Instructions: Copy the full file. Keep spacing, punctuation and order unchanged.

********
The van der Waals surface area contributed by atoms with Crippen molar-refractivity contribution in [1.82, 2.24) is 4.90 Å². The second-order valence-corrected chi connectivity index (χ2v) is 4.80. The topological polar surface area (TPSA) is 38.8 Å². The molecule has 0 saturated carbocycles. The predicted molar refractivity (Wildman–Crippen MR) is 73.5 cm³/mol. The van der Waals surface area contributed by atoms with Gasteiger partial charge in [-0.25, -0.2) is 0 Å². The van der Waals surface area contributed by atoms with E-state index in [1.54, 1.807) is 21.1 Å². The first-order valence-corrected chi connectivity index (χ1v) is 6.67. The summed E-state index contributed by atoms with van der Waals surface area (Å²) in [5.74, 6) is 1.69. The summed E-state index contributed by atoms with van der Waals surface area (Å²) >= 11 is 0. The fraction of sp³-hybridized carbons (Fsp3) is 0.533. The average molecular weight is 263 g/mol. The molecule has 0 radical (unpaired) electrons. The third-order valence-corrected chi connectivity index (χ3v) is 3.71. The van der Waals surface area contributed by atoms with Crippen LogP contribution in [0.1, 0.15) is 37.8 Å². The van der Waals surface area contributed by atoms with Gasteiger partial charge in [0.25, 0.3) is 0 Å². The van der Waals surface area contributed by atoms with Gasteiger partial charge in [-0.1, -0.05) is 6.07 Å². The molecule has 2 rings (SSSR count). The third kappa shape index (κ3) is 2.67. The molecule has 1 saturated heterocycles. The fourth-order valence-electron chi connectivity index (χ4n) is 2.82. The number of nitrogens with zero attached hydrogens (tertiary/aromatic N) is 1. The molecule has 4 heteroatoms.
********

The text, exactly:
The van der Waals surface area contributed by atoms with Crippen molar-refractivity contribution in [1.82, 2.24) is 4.90 Å². The second-order valence-corrected chi connectivity index (χ2v) is 4.80. The topological polar surface area (TPSA) is 38.8 Å². The molecule has 0 saturated carbocycles. The predicted molar refractivity (Wildman–Crippen MR) is 73.5 cm³/mol. The van der Waals surface area contributed by atoms with Gasteiger partial charge in [-0.25, -0.2) is 0 Å². The van der Waals surface area contributed by atoms with E-state index in [1.54, 1.807) is 21.1 Å². The first-order valence-corrected chi connectivity index (χ1v) is 6.67. The summed E-state index contributed by atoms with van der Waals surface area (Å²) in [5.74, 6) is 1.69. The summed E-state index contributed by atoms with van der Waals surface area (Å²) >= 11 is 0. The fraction of sp³-hybridized carbons (Fsp3) is 0.533. The average molecular weight is 263 g/mol. The molecule has 0 radical (unpaired) electrons. The third-order valence-corrected chi connectivity index (χ3v) is 3.71. The van der Waals surface area contributed by atoms with Crippen LogP contribution in [0.1, 0.15) is 37.8 Å². The van der Waals surface area contributed by atoms with Gasteiger partial charge in [0.25, 0.3) is 0 Å². The van der Waals surface area contributed by atoms with Gasteiger partial charge in [-0.1, -0.05) is 6.07 Å². The molecule has 2 rings (SSSR count). The third kappa shape index (κ3) is 2.67. The molecule has 1 saturated heterocycles. The fourth-order valence-electron chi connectivity index (χ4n) is 2.82. The number of nitrogens with zero attached hydrogens (tertiary/aromatic N) is 1. The molecule has 4 heteroatoms.